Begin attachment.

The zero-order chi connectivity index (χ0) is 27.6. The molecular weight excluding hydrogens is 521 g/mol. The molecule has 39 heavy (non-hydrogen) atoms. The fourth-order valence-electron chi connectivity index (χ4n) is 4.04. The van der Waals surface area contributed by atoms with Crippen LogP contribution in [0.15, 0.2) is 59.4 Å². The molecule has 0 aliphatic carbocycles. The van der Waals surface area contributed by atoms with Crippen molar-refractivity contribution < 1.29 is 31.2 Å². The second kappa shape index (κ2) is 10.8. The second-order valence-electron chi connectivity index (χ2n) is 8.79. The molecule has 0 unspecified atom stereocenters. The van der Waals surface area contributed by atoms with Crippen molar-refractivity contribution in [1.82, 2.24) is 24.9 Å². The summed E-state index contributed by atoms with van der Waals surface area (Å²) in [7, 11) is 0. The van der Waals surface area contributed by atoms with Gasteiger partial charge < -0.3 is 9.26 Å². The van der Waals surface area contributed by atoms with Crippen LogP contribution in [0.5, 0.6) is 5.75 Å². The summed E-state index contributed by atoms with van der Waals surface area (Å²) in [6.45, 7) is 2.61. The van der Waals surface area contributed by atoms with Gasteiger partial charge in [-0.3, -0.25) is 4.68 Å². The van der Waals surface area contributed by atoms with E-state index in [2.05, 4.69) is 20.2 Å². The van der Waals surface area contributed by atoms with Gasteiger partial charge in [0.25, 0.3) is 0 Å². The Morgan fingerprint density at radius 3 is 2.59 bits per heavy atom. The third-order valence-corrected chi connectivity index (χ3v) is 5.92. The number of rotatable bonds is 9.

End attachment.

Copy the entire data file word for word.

The zero-order chi connectivity index (χ0) is 27.6. The molecular weight excluding hydrogens is 521 g/mol. The molecule has 39 heavy (non-hydrogen) atoms. The fourth-order valence-electron chi connectivity index (χ4n) is 4.04. The van der Waals surface area contributed by atoms with Crippen LogP contribution in [0.15, 0.2) is 59.4 Å². The molecule has 0 aliphatic carbocycles. The van der Waals surface area contributed by atoms with Crippen molar-refractivity contribution < 1.29 is 31.2 Å². The second kappa shape index (κ2) is 10.8. The second-order valence-electron chi connectivity index (χ2n) is 8.79. The molecule has 0 unspecified atom stereocenters. The van der Waals surface area contributed by atoms with Crippen molar-refractivity contribution in [1.82, 2.24) is 24.9 Å². The summed E-state index contributed by atoms with van der Waals surface area (Å²) in [7, 11) is 0. The van der Waals surface area contributed by atoms with Gasteiger partial charge < -0.3 is 9.26 Å². The van der Waals surface area contributed by atoms with Crippen LogP contribution in [0.5, 0.6) is 5.75 Å². The summed E-state index contributed by atoms with van der Waals surface area (Å²) in [6.45, 7) is 2.61. The van der Waals surface area contributed by atoms with Gasteiger partial charge in [-0.3, -0.25) is 4.68 Å². The van der Waals surface area contributed by atoms with E-state index in [2.05, 4.69) is 20.2 Å². The van der Waals surface area contributed by atoms with Gasteiger partial charge in [0.25, 0.3) is 0 Å². The Morgan fingerprint density at radius 3 is 2.59 bits per heavy atom. The third-order valence-corrected chi connectivity index (χ3v) is 5.92. The number of rotatable bonds is 9.